appears to have ended. Occasionally the barrows were re-used when secondary
Anglo-Saxon burials were dug into the mound. Many barrows were subjected to
cursory investigation by antiquarians in the 19th century and, as little
investigation to modern standards has taken place, they remain generally
poorly understood. As a rare monument type which exhibits a wide diversity of
burial tradition all Roman barrows, unless significantly damaged, are
identified as nationally important.

The Roman barrows west of Home Farm are particularly well-preserved examples
of this monument class enclosed together by a boundary ditch. Although the
eastern barrow mound has been somewhat disturbed by part excavation during the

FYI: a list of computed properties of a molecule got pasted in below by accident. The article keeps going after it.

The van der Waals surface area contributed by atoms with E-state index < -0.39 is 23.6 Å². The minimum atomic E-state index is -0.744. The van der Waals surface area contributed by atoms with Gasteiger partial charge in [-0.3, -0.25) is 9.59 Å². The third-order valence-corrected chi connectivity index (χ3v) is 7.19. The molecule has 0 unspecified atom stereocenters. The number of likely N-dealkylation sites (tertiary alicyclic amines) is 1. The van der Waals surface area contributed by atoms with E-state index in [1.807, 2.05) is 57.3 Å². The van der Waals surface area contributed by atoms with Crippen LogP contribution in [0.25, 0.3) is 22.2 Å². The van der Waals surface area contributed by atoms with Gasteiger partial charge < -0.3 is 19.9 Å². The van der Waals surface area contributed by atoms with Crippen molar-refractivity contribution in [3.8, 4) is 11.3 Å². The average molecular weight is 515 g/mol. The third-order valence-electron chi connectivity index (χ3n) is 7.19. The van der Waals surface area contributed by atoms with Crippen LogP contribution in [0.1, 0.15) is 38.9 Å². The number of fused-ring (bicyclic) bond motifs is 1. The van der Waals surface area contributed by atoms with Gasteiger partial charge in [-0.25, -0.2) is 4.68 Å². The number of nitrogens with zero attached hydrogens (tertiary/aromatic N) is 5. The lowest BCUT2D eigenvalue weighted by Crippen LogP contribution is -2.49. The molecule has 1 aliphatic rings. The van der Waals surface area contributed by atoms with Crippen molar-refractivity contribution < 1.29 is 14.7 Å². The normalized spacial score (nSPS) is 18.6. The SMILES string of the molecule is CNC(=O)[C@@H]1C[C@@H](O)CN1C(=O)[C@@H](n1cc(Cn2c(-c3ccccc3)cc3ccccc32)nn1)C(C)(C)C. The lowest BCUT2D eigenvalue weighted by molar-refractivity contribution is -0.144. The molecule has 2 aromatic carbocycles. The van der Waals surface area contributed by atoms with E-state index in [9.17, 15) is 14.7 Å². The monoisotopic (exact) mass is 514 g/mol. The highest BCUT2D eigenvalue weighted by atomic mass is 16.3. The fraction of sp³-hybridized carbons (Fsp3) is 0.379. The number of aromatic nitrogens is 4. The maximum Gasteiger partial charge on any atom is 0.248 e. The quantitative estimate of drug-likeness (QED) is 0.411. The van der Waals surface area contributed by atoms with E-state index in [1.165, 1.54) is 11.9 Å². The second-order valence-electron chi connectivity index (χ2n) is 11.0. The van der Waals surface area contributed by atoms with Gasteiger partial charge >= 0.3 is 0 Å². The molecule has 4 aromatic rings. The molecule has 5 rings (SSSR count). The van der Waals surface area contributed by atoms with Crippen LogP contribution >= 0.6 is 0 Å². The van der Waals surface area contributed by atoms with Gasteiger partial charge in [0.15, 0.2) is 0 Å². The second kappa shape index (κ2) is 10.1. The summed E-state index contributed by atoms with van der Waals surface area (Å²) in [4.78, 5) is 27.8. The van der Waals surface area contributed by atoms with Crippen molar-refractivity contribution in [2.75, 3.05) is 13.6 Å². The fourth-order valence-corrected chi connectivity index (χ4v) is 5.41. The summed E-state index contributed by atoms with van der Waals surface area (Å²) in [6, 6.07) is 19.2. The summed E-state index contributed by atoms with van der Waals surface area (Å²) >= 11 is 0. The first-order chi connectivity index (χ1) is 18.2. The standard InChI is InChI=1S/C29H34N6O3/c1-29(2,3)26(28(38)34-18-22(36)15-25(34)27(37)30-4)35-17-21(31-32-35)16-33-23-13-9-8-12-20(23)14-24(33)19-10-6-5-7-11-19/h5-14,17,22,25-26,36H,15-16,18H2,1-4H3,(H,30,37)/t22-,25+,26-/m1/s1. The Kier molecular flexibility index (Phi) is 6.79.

19th century, this work has served to confirm the period and function of the
barrows, whilst leaving the greater part of the mound intact.
Both barrows will retain valuable archaeological deposits, including human
remains and artefacts, which relate to their dating, construction and period
of use and to the religious beliefs and funerary practices of the period.
The area of ground between and around the mounds may contain further funerary
deposits. This area will also contain evidence of activities associated with
the barrows and of alterations to the enclosing ditch after the Roman period.
Further artefactual evidence may be retained in the ditch together with
environmental deposits which will illustrate the nature of the landscape in
which the monument was set.

Source: Historic England


Books and journals
Stuckley, W, Itinerarium Curiosum, (1776), 30
E S, , 'Lincs Notes & Queries' in , , Vol. 3, (1893), 145-7
E S, , 'Lincs Notes and Queries' in Lincs Notes and Queries, , Vol. 3, (1893), 145-7

Source: Historic England